“Today, business succession planning is multifaceted, taking into account more than just who will take over a business or company,” says Altman. “In response to our technologically advanced world, we now include planning for one’s digital estate.”
With so much of a business’s operations being run and stored online – financial accounts, passwords, social media content, etc. – business owners need a clear plan. Who will receive access to the business’s digital assets? How will they gain access and for how long should they have it? In the event that the owner passes away, “These details should be spelled out in advance,” says Altman.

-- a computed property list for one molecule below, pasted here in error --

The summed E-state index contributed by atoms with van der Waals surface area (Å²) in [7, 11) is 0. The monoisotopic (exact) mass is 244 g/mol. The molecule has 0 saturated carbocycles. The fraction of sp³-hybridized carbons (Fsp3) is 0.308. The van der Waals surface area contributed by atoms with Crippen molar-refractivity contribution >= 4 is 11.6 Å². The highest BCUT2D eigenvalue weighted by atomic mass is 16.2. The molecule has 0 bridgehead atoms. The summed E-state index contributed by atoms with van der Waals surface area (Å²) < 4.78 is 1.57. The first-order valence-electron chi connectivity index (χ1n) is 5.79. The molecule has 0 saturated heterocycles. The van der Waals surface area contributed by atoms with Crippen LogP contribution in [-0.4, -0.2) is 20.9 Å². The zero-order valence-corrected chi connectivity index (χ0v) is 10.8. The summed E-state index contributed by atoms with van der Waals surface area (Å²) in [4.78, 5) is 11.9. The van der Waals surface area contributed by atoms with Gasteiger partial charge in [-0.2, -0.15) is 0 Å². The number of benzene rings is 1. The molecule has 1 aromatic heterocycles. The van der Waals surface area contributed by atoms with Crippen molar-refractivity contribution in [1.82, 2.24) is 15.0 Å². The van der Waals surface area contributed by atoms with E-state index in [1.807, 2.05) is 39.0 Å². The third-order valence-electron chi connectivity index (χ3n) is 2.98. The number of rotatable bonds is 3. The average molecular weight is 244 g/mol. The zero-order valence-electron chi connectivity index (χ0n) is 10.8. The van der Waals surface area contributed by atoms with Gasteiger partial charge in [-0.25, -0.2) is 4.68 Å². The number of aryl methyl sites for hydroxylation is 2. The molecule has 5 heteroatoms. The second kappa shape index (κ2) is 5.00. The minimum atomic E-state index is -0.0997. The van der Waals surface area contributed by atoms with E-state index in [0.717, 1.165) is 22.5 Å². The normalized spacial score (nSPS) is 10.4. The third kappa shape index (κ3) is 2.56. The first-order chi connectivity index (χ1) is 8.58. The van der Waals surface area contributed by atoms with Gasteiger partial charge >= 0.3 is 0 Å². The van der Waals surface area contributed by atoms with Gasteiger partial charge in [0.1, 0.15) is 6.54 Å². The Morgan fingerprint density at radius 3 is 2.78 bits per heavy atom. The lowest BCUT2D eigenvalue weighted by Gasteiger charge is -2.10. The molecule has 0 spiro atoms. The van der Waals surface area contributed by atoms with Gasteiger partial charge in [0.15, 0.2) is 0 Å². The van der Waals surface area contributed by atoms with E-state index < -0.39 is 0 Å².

The digital assets and how to access them can be done as simply as a password-protected Word or Excel document on a secure computer. Altman notes, “There are several companies offering various forms of data security and even companies that store passwords and provide access to those authorized.”
That being said, Altman says, “The first step is to meet with an experienced estate and business planning attorney to discuss what the owner’s intentions are.”
The bottom line? “The only way to ensure a smooth transition of data to successors is to have a legally documented plan, as well as to authorize someone else access to the full range of business data,” says Altman. “The plan will give clear authority to the chosen successor and explain what this person needs to do.”